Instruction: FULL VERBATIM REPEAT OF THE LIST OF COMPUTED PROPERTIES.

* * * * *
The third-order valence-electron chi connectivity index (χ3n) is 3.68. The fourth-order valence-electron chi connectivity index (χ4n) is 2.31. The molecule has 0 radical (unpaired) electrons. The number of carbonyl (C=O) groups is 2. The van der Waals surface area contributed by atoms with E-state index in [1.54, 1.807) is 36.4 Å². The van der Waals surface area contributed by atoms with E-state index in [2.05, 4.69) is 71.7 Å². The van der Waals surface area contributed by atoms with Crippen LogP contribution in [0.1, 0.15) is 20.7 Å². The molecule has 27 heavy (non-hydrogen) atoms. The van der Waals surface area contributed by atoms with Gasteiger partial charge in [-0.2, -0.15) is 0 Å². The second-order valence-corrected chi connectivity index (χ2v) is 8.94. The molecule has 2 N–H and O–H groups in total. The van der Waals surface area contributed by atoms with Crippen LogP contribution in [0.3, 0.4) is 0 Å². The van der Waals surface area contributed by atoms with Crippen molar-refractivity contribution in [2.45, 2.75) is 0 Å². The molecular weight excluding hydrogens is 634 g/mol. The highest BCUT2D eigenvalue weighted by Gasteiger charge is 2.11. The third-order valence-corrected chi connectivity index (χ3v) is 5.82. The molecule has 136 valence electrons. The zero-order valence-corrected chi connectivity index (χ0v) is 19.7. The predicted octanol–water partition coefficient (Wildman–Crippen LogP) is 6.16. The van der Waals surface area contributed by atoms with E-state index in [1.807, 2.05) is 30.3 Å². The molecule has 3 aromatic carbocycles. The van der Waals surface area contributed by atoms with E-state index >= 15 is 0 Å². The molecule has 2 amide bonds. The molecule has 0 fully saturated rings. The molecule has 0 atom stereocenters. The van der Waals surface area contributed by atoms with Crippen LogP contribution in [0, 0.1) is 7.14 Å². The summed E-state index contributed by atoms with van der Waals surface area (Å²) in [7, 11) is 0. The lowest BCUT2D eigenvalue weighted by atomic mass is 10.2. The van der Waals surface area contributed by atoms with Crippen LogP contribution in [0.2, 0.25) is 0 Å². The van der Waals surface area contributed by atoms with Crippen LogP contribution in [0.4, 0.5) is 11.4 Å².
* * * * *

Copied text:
The third-order valence-electron chi connectivity index (χ3n) is 3.68. The fourth-order valence-electron chi connectivity index (χ4n) is 2.31. The molecule has 0 radical (unpaired) electrons. The number of carbonyl (C=O) groups is 2. The van der Waals surface area contributed by atoms with E-state index in [1.54, 1.807) is 36.4 Å². The van der Waals surface area contributed by atoms with E-state index in [2.05, 4.69) is 71.7 Å². The van der Waals surface area contributed by atoms with Crippen LogP contribution in [0.1, 0.15) is 20.7 Å². The molecule has 27 heavy (non-hydrogen) atoms. The van der Waals surface area contributed by atoms with Gasteiger partial charge in [-0.2, -0.15) is 0 Å². The second-order valence-corrected chi connectivity index (χ2v) is 8.94. The molecule has 2 N–H and O–H groups in total. The van der Waals surface area contributed by atoms with Crippen LogP contribution in [0.3, 0.4) is 0 Å². The van der Waals surface area contributed by atoms with Crippen molar-refractivity contribution in [2.45, 2.75) is 0 Å². The molecular weight excluding hydrogens is 634 g/mol. The highest BCUT2D eigenvalue weighted by Gasteiger charge is 2.11. The third-order valence-corrected chi connectivity index (χ3v) is 5.82. The molecule has 136 valence electrons. The zero-order valence-corrected chi connectivity index (χ0v) is 19.7. The predicted octanol–water partition coefficient (Wildman–Crippen LogP) is 6.16. The van der Waals surface area contributed by atoms with E-state index in [1.807, 2.05) is 30.3 Å². The molecule has 3 aromatic carbocycles. The van der Waals surface area contributed by atoms with E-state index >= 15 is 0 Å². The molecule has 2 amide bonds. The molecule has 0 fully saturated rings. The molecule has 0 atom stereocenters. The van der Waals surface area contributed by atoms with Crippen LogP contribution in [0, 0.1) is 7.14 Å². The summed E-state index contributed by atoms with van der Waals surface area (Å²) in [7, 11) is 0. The lowest BCUT2D eigenvalue weighted by atomic mass is 10.2. The van der Waals surface area contributed by atoms with Crippen LogP contribution in [0.2, 0.25) is 0 Å². The van der Waals surface area contributed by atoms with Crippen LogP contribution in [0.4, 0.5) is 11.4 Å².